The European Parliament recently adopted two long-awaited laws to make the internet safer and more reliable. While the Digital Services Act (DSA) will ensure that large internet services such as Facebook and YouTube in the European Union take tougher action against hate speech and fake news on the one hand. The Digital Markets Act (DMA), on the other hand, is intended to prevent online services to build up and maintain a monopoly position.
These two packages of laws are intended to regulate the internet in Europe.
"The online world is currently the Wild West and Europe is the first continent in the world to implement a thorough reform of the digital space," Flemish MEP Hilde Vautmans said.
Offline laws for online space
The underlying idea of this new legislation is that the rights and duties of the real world should be extended to the digital world.
"We want to ensure that everything that cannot be done offline is not possible online," Vautmans said. "We want to better organise the digital world and want to better protect the fundamental rights of users and be able to act better against everything that is digital."
Thus far regulating harmful content has been left up to the services themselves, Joris van Hoboken, Professor of Information Law at the University of Amsterdam and the VUB, said. With the approval of these laws, national governments and the EU will play a bigger role.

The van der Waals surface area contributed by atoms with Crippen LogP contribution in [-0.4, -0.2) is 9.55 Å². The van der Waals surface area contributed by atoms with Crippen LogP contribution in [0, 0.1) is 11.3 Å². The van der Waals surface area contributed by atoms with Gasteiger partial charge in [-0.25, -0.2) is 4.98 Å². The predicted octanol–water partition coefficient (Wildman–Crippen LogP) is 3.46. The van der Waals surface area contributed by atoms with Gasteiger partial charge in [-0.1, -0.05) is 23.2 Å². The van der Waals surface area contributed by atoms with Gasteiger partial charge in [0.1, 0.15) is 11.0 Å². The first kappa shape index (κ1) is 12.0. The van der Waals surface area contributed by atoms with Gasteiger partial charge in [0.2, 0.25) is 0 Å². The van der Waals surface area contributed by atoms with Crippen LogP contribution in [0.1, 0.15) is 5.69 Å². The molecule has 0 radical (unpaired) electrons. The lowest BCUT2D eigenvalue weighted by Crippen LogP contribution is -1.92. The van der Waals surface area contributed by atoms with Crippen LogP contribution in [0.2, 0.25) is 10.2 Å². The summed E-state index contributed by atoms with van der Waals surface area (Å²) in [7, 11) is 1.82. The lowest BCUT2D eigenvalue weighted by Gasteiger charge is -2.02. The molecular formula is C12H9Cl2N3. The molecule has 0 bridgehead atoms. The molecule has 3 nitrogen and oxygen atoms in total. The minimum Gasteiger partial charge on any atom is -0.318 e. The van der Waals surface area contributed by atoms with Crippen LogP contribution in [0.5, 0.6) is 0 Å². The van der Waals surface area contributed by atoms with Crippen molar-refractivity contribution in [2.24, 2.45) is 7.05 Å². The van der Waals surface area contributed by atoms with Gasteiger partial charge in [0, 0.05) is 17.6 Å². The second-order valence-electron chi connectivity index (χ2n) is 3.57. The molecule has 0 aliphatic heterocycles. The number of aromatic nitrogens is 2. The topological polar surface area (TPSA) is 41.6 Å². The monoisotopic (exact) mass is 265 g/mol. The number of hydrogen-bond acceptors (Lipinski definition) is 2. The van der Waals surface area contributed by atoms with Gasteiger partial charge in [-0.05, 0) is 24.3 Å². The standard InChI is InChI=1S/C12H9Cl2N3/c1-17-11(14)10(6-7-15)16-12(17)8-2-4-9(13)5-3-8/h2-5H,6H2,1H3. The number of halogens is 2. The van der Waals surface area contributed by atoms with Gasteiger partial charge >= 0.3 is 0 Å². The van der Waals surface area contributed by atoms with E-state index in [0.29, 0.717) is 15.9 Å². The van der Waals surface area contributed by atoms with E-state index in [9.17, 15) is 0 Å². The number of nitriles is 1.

That may all sound fairly abstract, but it will become quite concrete in the coming period. Perhaps the most concrete is the DSA: that law is going to require large internet companies to tackle illegal content and disinformation.
Major internet services such as Facebook, Google, YouTube, TikTok and Amazon will have to actively look for things that are illegal, like hate speech and terrorist propaganda, and also remove them faster — within 24 hours. In addition, they must tackle disinformation — fake news — in a more targeted way.
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The right to freedom of expression will also have to be taken into account here. Internet companies will therefore have to carefully consider what they may or may not remove.
Beyond user protection
Both the European Commission and the Member States will also strictly monitor this: the EU will do this itself with the big companies, with more than 45 million users, while the Member States will become a watchdog for the smaller internet companies.
While the DSA legislation deals with internet services, the DMA legislation focuses more on the business side of the internet, with a series of new obligations and prohibitions for the major online platforms.
The intention is that in the future they will be less able to acquire and maintain a monopoly position, and smaller players will no longer be forced to compete out of the market.
For example, messaging apps will now have to be able to collaborate and communicate with each other. It should be possible to send and receive messages from smaller messaging apps to and from WhatsApp or Messenger.